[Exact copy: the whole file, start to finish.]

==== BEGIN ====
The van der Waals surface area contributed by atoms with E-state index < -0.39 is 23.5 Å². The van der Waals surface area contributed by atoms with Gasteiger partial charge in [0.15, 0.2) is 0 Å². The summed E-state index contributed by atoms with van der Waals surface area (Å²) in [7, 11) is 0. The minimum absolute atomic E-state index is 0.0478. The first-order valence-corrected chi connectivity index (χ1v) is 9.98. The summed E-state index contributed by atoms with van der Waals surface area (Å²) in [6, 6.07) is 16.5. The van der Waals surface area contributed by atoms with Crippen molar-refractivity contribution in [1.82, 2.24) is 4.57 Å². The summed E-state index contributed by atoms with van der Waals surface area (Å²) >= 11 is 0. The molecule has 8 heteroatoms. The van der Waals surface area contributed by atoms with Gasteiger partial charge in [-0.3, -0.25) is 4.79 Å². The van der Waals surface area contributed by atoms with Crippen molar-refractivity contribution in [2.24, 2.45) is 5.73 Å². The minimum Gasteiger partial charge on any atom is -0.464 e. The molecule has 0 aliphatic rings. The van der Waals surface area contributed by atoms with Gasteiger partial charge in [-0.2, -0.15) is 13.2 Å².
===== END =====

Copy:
The van der Waals surface area contributed by atoms with E-state index < -0.39 is 23.5 Å². The van der Waals surface area contributed by atoms with Gasteiger partial charge in [0.15, 0.2) is 0 Å². The summed E-state index contributed by atoms with van der Waals surface area (Å²) in [7, 11) is 0. The minimum absolute atomic E-state index is 0.0478. The first-order valence-corrected chi connectivity index (χ1v) is 9.98. The summed E-state index contributed by atoms with van der Waals surface area (Å²) in [6, 6.07) is 16.5. The van der Waals surface area contributed by atoms with Crippen molar-refractivity contribution in [1.82, 2.24) is 4.57 Å². The summed E-state index contributed by atoms with van der Waals surface area (Å²) >= 11 is 0. The molecule has 8 heteroatoms. The van der Waals surface area contributed by atoms with Gasteiger partial charge in [-0.3, -0.25) is 4.79 Å². The van der Waals surface area contributed by atoms with Crippen molar-refractivity contribution in [2.24, 2.45) is 5.73 Å². The minimum Gasteiger partial charge on any atom is -0.464 e. The molecule has 0 aliphatic rings. The van der Waals surface area contributed by atoms with Gasteiger partial charge in [-0.2, -0.15) is 13.2 Å².